In roughly 1938-1939, the Ahmadiyya Khalifa urged Ahmadi’s to join the police or military of the British. The British had declared War on Germany on 9-3-1939. In the Al-Fazl of 9-13-1939 (see the scan in the below), the Khalifa said:

“The Ahmadi’s of the Punjab had a special responsibility to fulfil, he said, because they were comparatively in majority in the Punjab. Secondly, the Punjab provides manpower to the British military and Ahmadiyyat had reached those families who offered themselves for recruitment. Moreover, the Punjab is the center of of Ahmadiyyat and all its religious centers are there. The Jamaat would prepare itself for any eventuality. Ahmadi’s should join Territorial Force which is established by the government to maintain law and order in the country. Punjab Regiment Territorial Force 11/15 had an Ahmadiyya Company since it’s establishment.” (see Bashir Ahmad, “Ahmadiyya, British and Jewish Connections, page 219).

Per the Al-Fazl, the Foreign Affairs Department of Qadiani organized the recruitment of Ahmadi’s from all parts of India into Territorial Force and registered their names in the Territorial Force without any further loss of time. They indicated their nationalilty as “Ahmadi” on their recruitment forms with a view to maintain their separate identity. (see Bashir Ahmad, “Ahmadiyya, British and Jewish Connections, page 220).

1941, The 15/15 Punjab Regiment
This regiment had 4 companies:

1—The Punjabi Musalmans
4—Ahmadi’s (see Bashir Ahmad, “Ahmadiyya, British and Jewish Connections, page 219).  

Ahmadi’s refused to join the Musalman company
Very obviously, Ahmadi’s wanted their own company and they got it. Mirza Sharif Ahmad was a made a captain and his son (Mirza Daud Ahmad) was made a Colonel for the Khyber Agency. Chaudhry Abdullah Khan was made an honorary lieutenant, he was MGA’s son-in-law. We even see that Zia ul Haq joined Qadianiyyat in late 1941, he may have joined this exact unit. Many Ahmadi’s who seem to have become Generals in the Pakistani military started here, some of their names are, General Abdul Ali Malik and General Akhtar Hussain Malik (these 2 are brothers), Zafar Ahmad Chaudhry, Major General Iftikhar Janjua, Major General Nazir Ahmad,  Brigadier General Ijaz Ahmad Khan, the Lahori-Ahmadi Major General Abdul Saeed Khan, and we are still adding to the list. There were also those were super trusted by the colonist back in 1947, they were Major Malik Habib-ullah (who died at the age of a 100) (from Dhulmial), Captain Nizam ud Din (he was the father of Brigadier General Mohammad Iqbal Khan) and Captain Umar Hayat (father of Commander Yousaf). Major-General Nasir Ahmad Chaudhry is another.

Jalal ud Din Shams’ testimony about Ahmadi’s in the British military
Jalal ud Dim Shams claims that there were 15,000 Ahmadi soldiers, 200-300 of commissioned and non-commissioned officers, who served in WW-2. See “Present to H.M. the King Emperor on the New Year Day (1946).  (see Bashir Ahmad, “Ahmadiyya, British and Jewish Connections, page 220).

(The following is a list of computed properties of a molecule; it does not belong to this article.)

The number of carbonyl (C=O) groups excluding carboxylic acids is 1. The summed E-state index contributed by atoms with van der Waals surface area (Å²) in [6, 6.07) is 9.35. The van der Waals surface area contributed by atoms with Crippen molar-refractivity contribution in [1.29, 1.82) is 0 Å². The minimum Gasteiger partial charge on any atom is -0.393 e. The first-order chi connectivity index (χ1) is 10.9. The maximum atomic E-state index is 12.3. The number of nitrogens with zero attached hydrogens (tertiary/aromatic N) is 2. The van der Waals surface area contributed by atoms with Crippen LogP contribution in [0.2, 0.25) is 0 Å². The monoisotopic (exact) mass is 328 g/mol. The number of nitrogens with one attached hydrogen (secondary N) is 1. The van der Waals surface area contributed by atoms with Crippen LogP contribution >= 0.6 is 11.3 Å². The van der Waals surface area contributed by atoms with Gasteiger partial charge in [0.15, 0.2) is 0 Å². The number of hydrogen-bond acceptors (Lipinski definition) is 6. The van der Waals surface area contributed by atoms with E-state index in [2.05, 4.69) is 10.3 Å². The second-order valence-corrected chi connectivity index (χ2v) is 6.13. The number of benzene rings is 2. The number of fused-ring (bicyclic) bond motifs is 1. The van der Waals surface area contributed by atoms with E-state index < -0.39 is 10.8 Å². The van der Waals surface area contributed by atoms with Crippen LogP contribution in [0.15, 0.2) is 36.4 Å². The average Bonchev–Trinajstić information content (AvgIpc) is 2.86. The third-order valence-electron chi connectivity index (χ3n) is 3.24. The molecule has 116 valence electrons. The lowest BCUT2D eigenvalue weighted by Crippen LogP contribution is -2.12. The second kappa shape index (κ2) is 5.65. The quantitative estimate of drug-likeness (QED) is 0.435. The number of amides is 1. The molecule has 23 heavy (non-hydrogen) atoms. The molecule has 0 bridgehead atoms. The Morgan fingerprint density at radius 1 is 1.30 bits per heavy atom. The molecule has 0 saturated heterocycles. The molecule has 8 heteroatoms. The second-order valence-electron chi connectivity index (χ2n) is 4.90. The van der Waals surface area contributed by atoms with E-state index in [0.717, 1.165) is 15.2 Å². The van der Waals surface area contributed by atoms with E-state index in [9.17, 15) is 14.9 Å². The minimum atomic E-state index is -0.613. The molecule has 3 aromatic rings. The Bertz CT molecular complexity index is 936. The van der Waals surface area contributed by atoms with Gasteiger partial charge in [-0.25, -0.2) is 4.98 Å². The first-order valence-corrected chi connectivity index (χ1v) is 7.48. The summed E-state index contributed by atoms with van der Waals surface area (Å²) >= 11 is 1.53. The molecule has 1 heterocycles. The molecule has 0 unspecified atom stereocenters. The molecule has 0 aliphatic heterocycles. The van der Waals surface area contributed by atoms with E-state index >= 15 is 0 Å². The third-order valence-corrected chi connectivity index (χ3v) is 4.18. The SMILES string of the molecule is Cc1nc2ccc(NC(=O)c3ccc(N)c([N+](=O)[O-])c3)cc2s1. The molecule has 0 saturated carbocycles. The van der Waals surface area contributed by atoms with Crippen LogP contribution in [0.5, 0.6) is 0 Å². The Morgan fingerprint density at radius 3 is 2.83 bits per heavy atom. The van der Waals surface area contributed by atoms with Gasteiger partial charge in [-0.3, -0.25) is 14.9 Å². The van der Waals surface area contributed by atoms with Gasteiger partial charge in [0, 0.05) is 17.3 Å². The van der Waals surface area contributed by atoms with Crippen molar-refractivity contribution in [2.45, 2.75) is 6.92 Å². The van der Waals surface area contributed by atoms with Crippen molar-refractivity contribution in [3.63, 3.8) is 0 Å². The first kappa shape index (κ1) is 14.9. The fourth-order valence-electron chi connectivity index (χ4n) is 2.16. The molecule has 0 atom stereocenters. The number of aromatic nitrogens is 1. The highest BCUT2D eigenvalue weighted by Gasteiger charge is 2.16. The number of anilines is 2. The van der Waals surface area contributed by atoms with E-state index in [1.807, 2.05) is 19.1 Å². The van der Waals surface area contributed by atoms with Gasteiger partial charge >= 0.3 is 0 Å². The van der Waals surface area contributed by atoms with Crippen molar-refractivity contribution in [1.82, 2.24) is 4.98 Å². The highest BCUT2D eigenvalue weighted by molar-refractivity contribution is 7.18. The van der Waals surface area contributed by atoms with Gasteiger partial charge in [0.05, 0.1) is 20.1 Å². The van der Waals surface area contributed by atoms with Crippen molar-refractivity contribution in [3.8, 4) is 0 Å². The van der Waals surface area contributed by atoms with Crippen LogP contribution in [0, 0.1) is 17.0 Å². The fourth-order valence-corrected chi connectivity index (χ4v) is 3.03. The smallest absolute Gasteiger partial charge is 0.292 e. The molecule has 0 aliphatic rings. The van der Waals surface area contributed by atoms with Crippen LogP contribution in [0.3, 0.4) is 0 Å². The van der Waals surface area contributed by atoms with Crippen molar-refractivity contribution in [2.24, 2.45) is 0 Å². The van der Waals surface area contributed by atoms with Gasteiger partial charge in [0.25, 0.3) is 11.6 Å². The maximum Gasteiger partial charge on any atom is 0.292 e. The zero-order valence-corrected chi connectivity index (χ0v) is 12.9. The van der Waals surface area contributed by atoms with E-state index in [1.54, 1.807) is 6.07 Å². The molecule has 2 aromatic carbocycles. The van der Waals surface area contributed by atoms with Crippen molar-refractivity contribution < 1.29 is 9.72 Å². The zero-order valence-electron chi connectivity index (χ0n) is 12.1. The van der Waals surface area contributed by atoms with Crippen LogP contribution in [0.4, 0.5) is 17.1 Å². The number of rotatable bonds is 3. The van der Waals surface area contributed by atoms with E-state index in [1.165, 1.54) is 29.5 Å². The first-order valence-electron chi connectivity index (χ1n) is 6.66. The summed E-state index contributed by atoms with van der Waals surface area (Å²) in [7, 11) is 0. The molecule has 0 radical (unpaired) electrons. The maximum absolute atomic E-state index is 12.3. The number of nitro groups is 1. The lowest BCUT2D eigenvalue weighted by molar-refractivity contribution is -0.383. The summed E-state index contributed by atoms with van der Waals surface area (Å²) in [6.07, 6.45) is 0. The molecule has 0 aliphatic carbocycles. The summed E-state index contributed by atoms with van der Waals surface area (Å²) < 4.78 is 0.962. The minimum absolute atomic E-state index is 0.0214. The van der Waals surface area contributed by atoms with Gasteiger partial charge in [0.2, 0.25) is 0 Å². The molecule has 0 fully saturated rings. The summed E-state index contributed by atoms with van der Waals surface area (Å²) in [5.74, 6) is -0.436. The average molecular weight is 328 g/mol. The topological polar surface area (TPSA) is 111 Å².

The 15th Punjab Regiment
The 15th Punjab Regiment was formed in 1922 by the amalgamation of the 25th26th27th28th and 29th Punjabis. All five battalions were raised during the upheaval of the Indian Mutiny in 1857 by John Lawrence in the Punjab. The 27th Punjabis served in China during the Second Opium War in 1860-62, while the 26th and 29th Punjabis participated in the Bhutan War of 1864-66. All battalions saw service on the North West Frontier of India and took part in the Second Afghan War of 1878-80, while the 26th and 27th Punjabis also served in the Third Anglo-Burmese War of 1885-87. In 1901, the 27th Punjabis were dispatched to British Somaliland to suppress the resistance movement led by the Somali religious leader Abdullah Hassan of the Dervish State.[1][2]


Al-Fazl of 9-13-1939
Alfazl 13 sept

Links and Related Essay’s

Hazrat Mirza Nasir Ahmad

#ahmadiyya #ahmadiyyatrueislam #ahmadiapartheid #Ahmadiyyat #rabwah #qadian #meetthekhalifa #muslimsforpeace #ahmadiyyafactcheckblog #nolifewithoutkhalifa #AhmadiMosqueattack #AhmadiyyaPersecution #Mosqueattack #trueislam #atifmian


  1. Jump up to:a b c d e Rizvi, Brig SHA. (1984). Veteran Campaigners – A History of the Punjab Regiment 1759-1981. Lahore: Wajidalis.
  2. Jump up to:a b c d e Gaylor, John (1991). Sons of John Company: The Indian and Pakistan Armies 1903–91. Stroud: Spellmount.
  3. ^
  4. ^
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  6. ^ Rodger, Alexander. (2003). Battle Honours of the British Empire and Commonwealth Land Forces 1662-1991. Ramsbury: The Crowood Press.

Further reading

  • Shearer, Lt Col JE. (1937). A History of the 1st Battalion, 15th Punjab Regiment, 1857-1937. Aldershot: Gale & Polden.
  • Stoney, Lt PS. (1924). A History of the 26th Punjabis, 1857-1923. Aldershot: Gale & Polden.
  • A Short History of the 4th Battalion 15th Punjab Regiment (28th Punjabis).
  • Rizvi, Brig SHA. (1984). Veteran Campaigners – A History of the Punjab Regiment 1759-1981. Lahore: Wajidalis.
  • Cardew, Lt FG. (1903). A Sketch of the Services of the Bengal Native Army to the Year 1895. Calcutta: Military Department.
  • Gaylor, John (1991). Sons of John Company: The Indian and Pakistan Armies 1903–91. Stroud: Spellmount. ISBN 978-0-946771-98-1.
  • Barthorp, Michael; Burn, Jeffrey (1979). Indian Infantry Regiments 1860-1914. London: Osprey. ISBN 0-85045-307-0.
  • Sumner, Ian (2001). The Indian Army 1914-1947. London: Osprey. ISBN 1-84176-196-6.
  • Roy, Kaushik (2012). The Army in British India: From Colonial Warfare to Total War 1857-1947. London: Bloomsbury.
  • Freemantle, Frederick Llewellyn Major General (2000). Fred’s Foibles. London and Delhi: Lancer Publishers.
  • Catcher in the Rye by J.D Salinger